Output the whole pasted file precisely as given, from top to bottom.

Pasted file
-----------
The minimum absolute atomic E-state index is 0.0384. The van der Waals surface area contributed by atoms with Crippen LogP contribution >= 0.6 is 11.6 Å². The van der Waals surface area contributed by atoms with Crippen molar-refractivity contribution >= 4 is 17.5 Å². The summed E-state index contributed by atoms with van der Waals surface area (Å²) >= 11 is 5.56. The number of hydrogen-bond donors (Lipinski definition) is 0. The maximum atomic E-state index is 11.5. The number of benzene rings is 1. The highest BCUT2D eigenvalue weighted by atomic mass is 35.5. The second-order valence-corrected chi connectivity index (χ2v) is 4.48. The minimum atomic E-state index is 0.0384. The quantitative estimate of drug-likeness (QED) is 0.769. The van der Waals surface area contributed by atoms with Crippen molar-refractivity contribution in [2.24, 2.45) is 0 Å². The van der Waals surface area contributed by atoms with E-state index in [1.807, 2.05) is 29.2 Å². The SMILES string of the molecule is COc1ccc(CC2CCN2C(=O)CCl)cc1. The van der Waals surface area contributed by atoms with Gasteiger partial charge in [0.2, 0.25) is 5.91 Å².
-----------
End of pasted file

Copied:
The minimum absolute atomic E-state index is 0.0384. The van der Waals surface area contributed by atoms with Crippen LogP contribution >= 0.6 is 11.6 Å². The van der Waals surface area contributed by atoms with Crippen molar-refractivity contribution >= 4 is 17.5 Å². The summed E-state index contributed by atoms with van der Waals surface area (Å²) >= 11 is 5.56. The number of hydrogen-bond donors (Lipinski definition) is 0. The maximum atomic E-state index is 11.5. The number of benzene rings is 1. The highest BCUT2D eigenvalue weighted by atomic mass is 35.5. The second-order valence-corrected chi connectivity index (χ2v) is 4.48. The minimum atomic E-state index is 0.0384. The quantitative estimate of drug-likeness (QED) is 0.769. The van der Waals surface area contributed by atoms with Crippen molar-refractivity contribution in [2.24, 2.45) is 0 Å². The van der Waals surface area contributed by atoms with E-state index in [1.807, 2.05) is 29.2 Å². The SMILES string of the molecule is COc1ccc(CC2CCN2C(=O)CCl)cc1. The van der Waals surface area contributed by atoms with Gasteiger partial charge in [0.2, 0.25) is 5.91 Å².